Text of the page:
The head chef at the prestigious and popular Chicago restaurant Alinea invented a method to create an edible balloon. The balloon was wildly popular with customers and on social media but it didn’t take long for other restaurants to start making their own versions. Unfortunately, this is not the only example of a food-related recipe/invention being copied. What follows are a few interesting facts on the importance of intellectual property in the food industry and how food can be protected as intellectual property.
Trademarks are used to distinguish between products and services in the marketplace. They are business tools to maintain the image, reputation and goodwill of companies. It is important for food companies to protect their trademarks, whether they intend to establish themselves on the domestic market or internationally. The trademark can let consumers know who produced the product they are buying, and can give an indication of the quality of the product in question. A strong trademark can be among a company’s most valuable assets. Examples of well-known international food trademarks include McDonald's, Starbucks and Pepsi. Trademark registration is valid for 10 years at a time, after which an application for renewal can be filed every ten years.
A patent gives the holder exclusive rights to exploit their invention for a limited time, either for themselves or by allowing others to exploit it. Patents give the holder a competitive advantage,and are one of the factors considered by investor when assessing the value of ideas and businesses. One of the basic conditions for granting a patent is that the invention is new, all over the world. In addition, it has to be sufficiently different from what is previously known and suitable for industrial application. A search through Espacenet, the European Patent Office’s database of approximately one million patents, yields some interesting results. When searching for the term “beverage”, you will find a recipe for coffee where the coffee’s bitter taste has been removed and a recipe for decaffeinated tea, flavoured with a patented chemical formula. It is worth noting that there are 773 patents related to chewing gum. Registered patents are valid for 20 years from the date of filing.
Design refers to the appearance of a product or a part of product, defined by its individual components or decoration, mainly lines, outlines, colours, shape, type and/or material.Registration of a design confers an exclusive right to use the design, as well as the right to prohibit or allow others to use it. Design registration is a valuable property right and a good investment if international marketing is planned. In the food sector, the Swiss Toblerone chocolate is probably one of the best-known designs. There was much debate in 2016 when, in the lead up to Brexit, the UK manufacturer decided to widen the gaps between the chocolate pieces, thus reducing the packaging from 170 g to 150 g. This change has been the cause of discussions among both intellectual property rights experts and British chocolate fans. Another example of registered design in the food industry is food packaging. With registration, design can be protected for up to 25 years, with renewal every 5 years from the filing date.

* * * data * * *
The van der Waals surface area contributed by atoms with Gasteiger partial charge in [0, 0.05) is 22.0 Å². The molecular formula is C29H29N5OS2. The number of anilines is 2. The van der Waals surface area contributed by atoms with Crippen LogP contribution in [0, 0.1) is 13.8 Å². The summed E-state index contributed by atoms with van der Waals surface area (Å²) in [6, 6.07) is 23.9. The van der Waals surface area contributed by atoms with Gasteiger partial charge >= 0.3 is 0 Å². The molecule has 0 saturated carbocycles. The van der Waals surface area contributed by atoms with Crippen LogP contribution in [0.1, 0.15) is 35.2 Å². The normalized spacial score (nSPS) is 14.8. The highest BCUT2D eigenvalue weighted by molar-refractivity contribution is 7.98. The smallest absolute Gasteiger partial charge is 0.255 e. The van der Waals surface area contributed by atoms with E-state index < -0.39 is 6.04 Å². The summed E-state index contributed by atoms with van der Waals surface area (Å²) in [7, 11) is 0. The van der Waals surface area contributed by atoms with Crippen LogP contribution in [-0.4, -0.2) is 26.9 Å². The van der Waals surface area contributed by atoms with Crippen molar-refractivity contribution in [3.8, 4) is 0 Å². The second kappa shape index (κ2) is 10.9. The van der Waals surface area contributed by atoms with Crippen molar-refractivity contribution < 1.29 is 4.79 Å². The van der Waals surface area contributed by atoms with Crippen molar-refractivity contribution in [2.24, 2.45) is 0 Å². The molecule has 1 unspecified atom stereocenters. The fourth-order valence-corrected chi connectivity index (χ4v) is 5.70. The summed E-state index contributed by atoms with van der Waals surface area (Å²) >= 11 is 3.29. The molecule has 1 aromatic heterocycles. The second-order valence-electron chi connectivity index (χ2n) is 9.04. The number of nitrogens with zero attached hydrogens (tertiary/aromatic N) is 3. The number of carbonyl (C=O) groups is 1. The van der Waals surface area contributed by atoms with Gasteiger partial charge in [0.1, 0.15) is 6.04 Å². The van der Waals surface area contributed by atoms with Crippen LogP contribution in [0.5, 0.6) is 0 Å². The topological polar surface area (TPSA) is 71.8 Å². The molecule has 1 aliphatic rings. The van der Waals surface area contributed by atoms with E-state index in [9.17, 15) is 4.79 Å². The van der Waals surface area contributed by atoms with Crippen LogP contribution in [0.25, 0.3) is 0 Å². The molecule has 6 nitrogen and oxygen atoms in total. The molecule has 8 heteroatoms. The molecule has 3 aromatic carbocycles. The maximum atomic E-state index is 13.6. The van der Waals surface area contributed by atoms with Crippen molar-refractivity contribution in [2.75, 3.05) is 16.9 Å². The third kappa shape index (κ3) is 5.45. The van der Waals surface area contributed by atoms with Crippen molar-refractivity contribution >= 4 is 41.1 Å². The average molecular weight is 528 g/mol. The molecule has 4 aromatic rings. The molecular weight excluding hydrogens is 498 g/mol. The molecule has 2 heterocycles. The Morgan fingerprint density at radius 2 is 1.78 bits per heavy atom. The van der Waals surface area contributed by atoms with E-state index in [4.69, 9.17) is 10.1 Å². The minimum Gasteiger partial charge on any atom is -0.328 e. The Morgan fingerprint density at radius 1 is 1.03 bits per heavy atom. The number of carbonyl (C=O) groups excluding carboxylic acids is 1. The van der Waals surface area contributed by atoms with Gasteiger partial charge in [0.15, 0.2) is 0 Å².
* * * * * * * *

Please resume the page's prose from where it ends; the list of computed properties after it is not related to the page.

Trade secrets can be various kinds of information that is valuable to a company and should be kept secret. The information may concern e.g. production methods, processes and/or recipes.Non-disclosure agreements are often signed, whereby the parties undertake to neither exploit trade secrets nor disclose them to third parties. Food companies and restaurants often use such agreements as marketing tools. Famous trade secrets in the food and beverage industry include the recipes for Coca-Cola,Dr. Pepper and KFC chicken. The fact that these recipes are trade secrets has been part of the image and marketing of these companies for decades.
Today, over 2,400 food products in Europe are protected as designations of origin, geographical indications or traditional specialties. In 2014, laws to this effect were passed in Iceland with the aim of providing legal protection of products that fulfil the relevant requirements and criteria, increasing consumer protection and preventing unfair business practices. Both “Icelandic Lamb” and “Icelandic Lopapeysa” are registered product names in Iceland. The provisions of the Act on product names also apply to foreign product names that have received protection under the law or on the basis of international agreements. When a product name is protected,it may not be used unless the product originates in the relevant geographical area and fulfills certain requirements regarding production and ingredients.Examples of protected product names include Champagne from France, Parmigiano Reggiano from Italy, Jamon de Serón from Spain, Havarti from Denmark and Feta from Greece.
This article has covered the main ways in which intellectual property is protected in the food industry and named a few examples. Technology is constantly evolving. Many food experts believe that the 3D printing of food is around the corner and that in the future, our food will largely be produced and served by robots. Such methods would multiply productivity and greatly reduce food waste.The possibility of registering smell and taste as intellectual property has been under consideration for some time now, but this has proven to be quite challenging, both in theory and technical execution. Will technology allow us to transmit smells and flavours digitally in the future? We don’t know what the future has in store, however it is certain that intellectual property in the food sector is more important than ever.